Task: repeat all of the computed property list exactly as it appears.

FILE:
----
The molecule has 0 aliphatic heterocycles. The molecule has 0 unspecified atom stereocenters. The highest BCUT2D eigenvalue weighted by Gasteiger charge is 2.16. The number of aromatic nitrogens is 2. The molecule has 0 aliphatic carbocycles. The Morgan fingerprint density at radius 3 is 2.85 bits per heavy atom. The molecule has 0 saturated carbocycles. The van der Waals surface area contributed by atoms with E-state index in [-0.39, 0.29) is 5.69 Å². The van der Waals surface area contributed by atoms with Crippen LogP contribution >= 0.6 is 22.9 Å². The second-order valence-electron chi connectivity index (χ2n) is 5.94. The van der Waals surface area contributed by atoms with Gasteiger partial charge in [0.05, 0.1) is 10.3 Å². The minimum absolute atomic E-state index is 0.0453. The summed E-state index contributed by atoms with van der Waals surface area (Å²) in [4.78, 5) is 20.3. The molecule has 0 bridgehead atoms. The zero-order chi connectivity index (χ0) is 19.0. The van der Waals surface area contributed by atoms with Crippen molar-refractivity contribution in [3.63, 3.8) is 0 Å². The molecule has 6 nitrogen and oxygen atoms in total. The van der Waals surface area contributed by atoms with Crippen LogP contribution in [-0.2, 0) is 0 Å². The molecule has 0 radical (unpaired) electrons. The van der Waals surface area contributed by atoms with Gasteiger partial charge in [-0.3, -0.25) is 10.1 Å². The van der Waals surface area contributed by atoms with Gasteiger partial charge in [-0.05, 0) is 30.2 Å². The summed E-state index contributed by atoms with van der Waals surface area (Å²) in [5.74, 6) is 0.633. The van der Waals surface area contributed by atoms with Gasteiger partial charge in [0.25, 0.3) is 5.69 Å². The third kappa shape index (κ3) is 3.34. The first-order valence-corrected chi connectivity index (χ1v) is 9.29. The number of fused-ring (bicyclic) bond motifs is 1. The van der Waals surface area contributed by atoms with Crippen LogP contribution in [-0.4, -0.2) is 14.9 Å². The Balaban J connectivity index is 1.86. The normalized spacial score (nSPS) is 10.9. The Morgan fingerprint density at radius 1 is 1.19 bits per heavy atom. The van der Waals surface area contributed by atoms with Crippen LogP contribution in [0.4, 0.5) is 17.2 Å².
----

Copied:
The molecule has 0 aliphatic heterocycles. The molecule has 0 unspecified atom stereocenters. The highest BCUT2D eigenvalue weighted by Gasteiger charge is 2.16. The number of aromatic nitrogens is 2. The molecule has 0 aliphatic carbocycles. The Morgan fingerprint density at radius 3 is 2.85 bits per heavy atom. The molecule has 0 saturated carbocycles. The van der Waals surface area contributed by atoms with E-state index in [-0.39, 0.29) is 5.69 Å². The van der Waals surface area contributed by atoms with Crippen LogP contribution >= 0.6 is 22.9 Å². The second-order valence-electron chi connectivity index (χ2n) is 5.94. The van der Waals surface area contributed by atoms with Gasteiger partial charge in [0.05, 0.1) is 10.3 Å². The minimum absolute atomic E-state index is 0.0453. The summed E-state index contributed by atoms with van der Waals surface area (Å²) in [4.78, 5) is 20.3. The molecule has 0 bridgehead atoms. The zero-order chi connectivity index (χ0) is 19.0. The van der Waals surface area contributed by atoms with Crippen molar-refractivity contribution in [3.63, 3.8) is 0 Å². The molecule has 6 nitrogen and oxygen atoms in total. The van der Waals surface area contributed by atoms with Crippen LogP contribution in [-0.2, 0) is 0 Å². The molecule has 0 radical (unpaired) electrons. The van der Waals surface area contributed by atoms with Gasteiger partial charge in [-0.3, -0.25) is 10.1 Å². The van der Waals surface area contributed by atoms with Gasteiger partial charge in [-0.05, 0) is 30.2 Å². The summed E-state index contributed by atoms with van der Waals surface area (Å²) in [5.74, 6) is 0.633. The van der Waals surface area contributed by atoms with Gasteiger partial charge in [0.25, 0.3) is 5.69 Å². The third kappa shape index (κ3) is 3.34. The first-order valence-corrected chi connectivity index (χ1v) is 9.29. The number of fused-ring (bicyclic) bond motifs is 1. The van der Waals surface area contributed by atoms with Crippen LogP contribution in [-0.4, -0.2) is 14.9 Å². The Balaban J connectivity index is 1.86. The normalized spacial score (nSPS) is 10.9. The Morgan fingerprint density at radius 1 is 1.19 bits per heavy atom. The van der Waals surface area contributed by atoms with Crippen LogP contribution in [0.4, 0.5) is 17.2 Å².